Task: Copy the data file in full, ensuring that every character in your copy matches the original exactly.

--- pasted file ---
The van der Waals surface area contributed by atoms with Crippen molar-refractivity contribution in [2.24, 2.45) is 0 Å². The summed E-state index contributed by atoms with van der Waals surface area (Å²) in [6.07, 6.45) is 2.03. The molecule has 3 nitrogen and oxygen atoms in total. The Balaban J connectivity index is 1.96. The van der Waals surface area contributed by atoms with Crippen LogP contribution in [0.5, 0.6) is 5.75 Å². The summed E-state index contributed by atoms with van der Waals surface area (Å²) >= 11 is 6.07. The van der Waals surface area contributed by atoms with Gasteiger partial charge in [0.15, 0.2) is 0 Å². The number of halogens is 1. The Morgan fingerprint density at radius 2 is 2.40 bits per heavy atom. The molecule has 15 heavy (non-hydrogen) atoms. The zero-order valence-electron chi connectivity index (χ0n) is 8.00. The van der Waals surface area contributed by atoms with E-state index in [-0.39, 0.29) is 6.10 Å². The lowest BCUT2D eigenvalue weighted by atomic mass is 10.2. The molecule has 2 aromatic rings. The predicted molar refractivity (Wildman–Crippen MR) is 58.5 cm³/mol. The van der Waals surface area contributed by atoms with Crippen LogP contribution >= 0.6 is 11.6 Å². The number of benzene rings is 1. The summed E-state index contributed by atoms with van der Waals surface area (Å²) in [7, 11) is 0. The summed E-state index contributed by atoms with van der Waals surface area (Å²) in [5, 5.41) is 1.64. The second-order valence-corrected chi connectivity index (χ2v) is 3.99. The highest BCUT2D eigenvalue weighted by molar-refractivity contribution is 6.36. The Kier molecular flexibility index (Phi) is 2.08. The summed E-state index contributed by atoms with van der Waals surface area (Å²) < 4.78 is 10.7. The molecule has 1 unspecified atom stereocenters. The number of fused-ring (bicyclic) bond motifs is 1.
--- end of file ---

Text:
The van der Waals surface area contributed by atoms with Crippen molar-refractivity contribution in [2.24, 2.45) is 0 Å². The summed E-state index contributed by atoms with van der Waals surface area (Å²) in [6.07, 6.45) is 2.03. The molecule has 3 nitrogen and oxygen atoms in total. The Balaban J connectivity index is 1.96. The van der Waals surface area contributed by atoms with Crippen LogP contribution in [0.5, 0.6) is 5.75 Å². The summed E-state index contributed by atoms with van der Waals surface area (Å²) >= 11 is 6.07. The van der Waals surface area contributed by atoms with Gasteiger partial charge in [0.15, 0.2) is 0 Å². The number of halogens is 1. The Morgan fingerprint density at radius 2 is 2.40 bits per heavy atom. The molecule has 15 heavy (non-hydrogen) atoms. The zero-order valence-electron chi connectivity index (χ0n) is 8.00. The van der Waals surface area contributed by atoms with E-state index in [-0.39, 0.29) is 6.10 Å². The lowest BCUT2D eigenvalue weighted by atomic mass is 10.2. The molecule has 2 aromatic rings. The predicted molar refractivity (Wildman–Crippen MR) is 58.5 cm³/mol. The van der Waals surface area contributed by atoms with Crippen LogP contribution >= 0.6 is 11.6 Å². The number of benzene rings is 1. The summed E-state index contributed by atoms with van der Waals surface area (Å²) in [7, 11) is 0. The summed E-state index contributed by atoms with van der Waals surface area (Å²) in [5, 5.41) is 1.64. The second-order valence-corrected chi connectivity index (χ2v) is 3.99. The highest BCUT2D eigenvalue weighted by molar-refractivity contribution is 6.36. The Kier molecular flexibility index (Phi) is 2.08. The summed E-state index contributed by atoms with van der Waals surface area (Å²) < 4.78 is 10.7. The molecule has 1 unspecified atom stereocenters. The number of fused-ring (bicyclic) bond motifs is 1.